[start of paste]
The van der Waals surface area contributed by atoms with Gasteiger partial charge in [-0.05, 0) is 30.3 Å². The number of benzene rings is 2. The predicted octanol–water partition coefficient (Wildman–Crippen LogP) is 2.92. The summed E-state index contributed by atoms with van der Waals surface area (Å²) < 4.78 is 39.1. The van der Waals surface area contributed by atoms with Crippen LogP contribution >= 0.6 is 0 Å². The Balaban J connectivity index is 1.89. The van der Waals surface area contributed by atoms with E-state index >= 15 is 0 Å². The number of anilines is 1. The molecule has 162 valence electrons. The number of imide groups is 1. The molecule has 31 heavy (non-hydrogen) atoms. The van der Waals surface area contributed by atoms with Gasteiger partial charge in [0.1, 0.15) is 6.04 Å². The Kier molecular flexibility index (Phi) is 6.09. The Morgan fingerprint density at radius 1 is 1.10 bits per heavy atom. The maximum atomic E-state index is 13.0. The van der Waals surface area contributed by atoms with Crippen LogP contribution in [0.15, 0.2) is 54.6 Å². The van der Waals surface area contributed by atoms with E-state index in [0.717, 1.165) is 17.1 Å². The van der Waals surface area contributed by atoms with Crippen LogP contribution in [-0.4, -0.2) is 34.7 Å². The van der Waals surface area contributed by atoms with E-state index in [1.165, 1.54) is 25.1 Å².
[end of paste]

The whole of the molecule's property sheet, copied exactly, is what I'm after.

The van der Waals surface area contributed by atoms with Gasteiger partial charge in [-0.05, 0) is 30.3 Å². The number of benzene rings is 2. The predicted octanol–water partition coefficient (Wildman–Crippen LogP) is 2.92. The summed E-state index contributed by atoms with van der Waals surface area (Å²) < 4.78 is 39.1. The van der Waals surface area contributed by atoms with Crippen LogP contribution >= 0.6 is 0 Å². The Balaban J connectivity index is 1.89. The van der Waals surface area contributed by atoms with E-state index >= 15 is 0 Å². The number of anilines is 1. The molecule has 162 valence electrons. The number of imide groups is 1. The molecule has 31 heavy (non-hydrogen) atoms. The van der Waals surface area contributed by atoms with Gasteiger partial charge in [0.1, 0.15) is 6.04 Å². The Kier molecular flexibility index (Phi) is 6.09. The Morgan fingerprint density at radius 1 is 1.10 bits per heavy atom. The maximum atomic E-state index is 13.0. The van der Waals surface area contributed by atoms with Crippen LogP contribution in [0.15, 0.2) is 54.6 Å². The van der Waals surface area contributed by atoms with E-state index in [0.717, 1.165) is 17.1 Å². The van der Waals surface area contributed by atoms with Crippen LogP contribution in [-0.4, -0.2) is 34.7 Å². The van der Waals surface area contributed by atoms with E-state index in [1.165, 1.54) is 25.1 Å².